Every CPO/VP Product I talk with is in a battle for product talent… so we’re in a “candidate” job market rather than a “hiring company” job market. What are some do’s and don’ts for product managers and first line product directors looking for their next adventure in this market?
Product Management Helps Us Build the RIGHT Things:
Strong product managers spent up to half of their time talking directly with customers, buyers, and partners. And the other half of their time with their teams: framing problems, collaborating on solutions, translating features into benefits and vice versa. Making sure that we’re building the RIGHT things as validated directly by users and buyers so that we deliver customer-defined value as well as increased velocity. That’s different from the narrow scrum definition of product owner, which is mostly internal-facing.
Rachel Obstler, VP Product at Heap, invited me in for a two-part conversation on her Product Therapy podcast. This is the second portion, where we talked about: Can we schedule innovation? No, but start with hypotheses… Insights are in the heads of our users: we have to discover things that they don’t already know What
Everyone wants innovation, especially if we can plan and schedule into each sprint.
But innovation is uncertain. Can we shift the discussion to planning and scheduling and funding of discovery that can (often) lead to innovation?
ProductFocus’s Ian Lunn and I will talk through how software product companies make money, and how that’s in direct contrast with how software outsourcing and custom development companies make money. Then we’ll apply that to B2B/enterprise software vendors who may have conflicting business models.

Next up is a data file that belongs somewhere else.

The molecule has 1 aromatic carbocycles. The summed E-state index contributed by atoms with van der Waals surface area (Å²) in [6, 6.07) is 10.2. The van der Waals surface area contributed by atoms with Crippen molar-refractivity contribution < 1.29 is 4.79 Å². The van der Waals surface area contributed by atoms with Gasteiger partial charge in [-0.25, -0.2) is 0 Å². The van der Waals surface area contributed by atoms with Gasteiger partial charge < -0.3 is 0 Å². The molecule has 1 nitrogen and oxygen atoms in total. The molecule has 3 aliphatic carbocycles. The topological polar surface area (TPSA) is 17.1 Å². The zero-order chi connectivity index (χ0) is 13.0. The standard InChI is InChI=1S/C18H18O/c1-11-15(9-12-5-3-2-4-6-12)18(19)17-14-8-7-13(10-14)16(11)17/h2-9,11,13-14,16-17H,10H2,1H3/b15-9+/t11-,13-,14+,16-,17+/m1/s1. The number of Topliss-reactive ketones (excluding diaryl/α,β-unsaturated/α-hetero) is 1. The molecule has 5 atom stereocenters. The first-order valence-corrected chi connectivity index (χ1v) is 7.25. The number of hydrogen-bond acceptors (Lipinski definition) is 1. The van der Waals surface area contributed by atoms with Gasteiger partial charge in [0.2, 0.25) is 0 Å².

Most agile conversations are about morale, velocity (aka throughput), quality, predictability, and team dynamics. But we rarely address actual customer/user vale or business outcomes — instead hiding behind story points or vanity internal value metrics. This discussion will be about how strong product management bridges the outward customer/market view and inward development view.
After years of struggle, I’m advising all of my clients and product leader coachees to stop using the term “MVP”. Not to stop doing validation, discovery, prototyping or experiments they may associate that that acronym, but to remove the label from all of their docs and presentations and talks. To delete the letters MVP from roadmaps and product charters…
I’ve seen some patterns in how companies recruit their Heads of Product (aka Chief Product Officer, VP Product, Director of Product Management, or Group Product Lead). This post unpacks some fundamental misconceptions — and how to get the strong product leadership we need.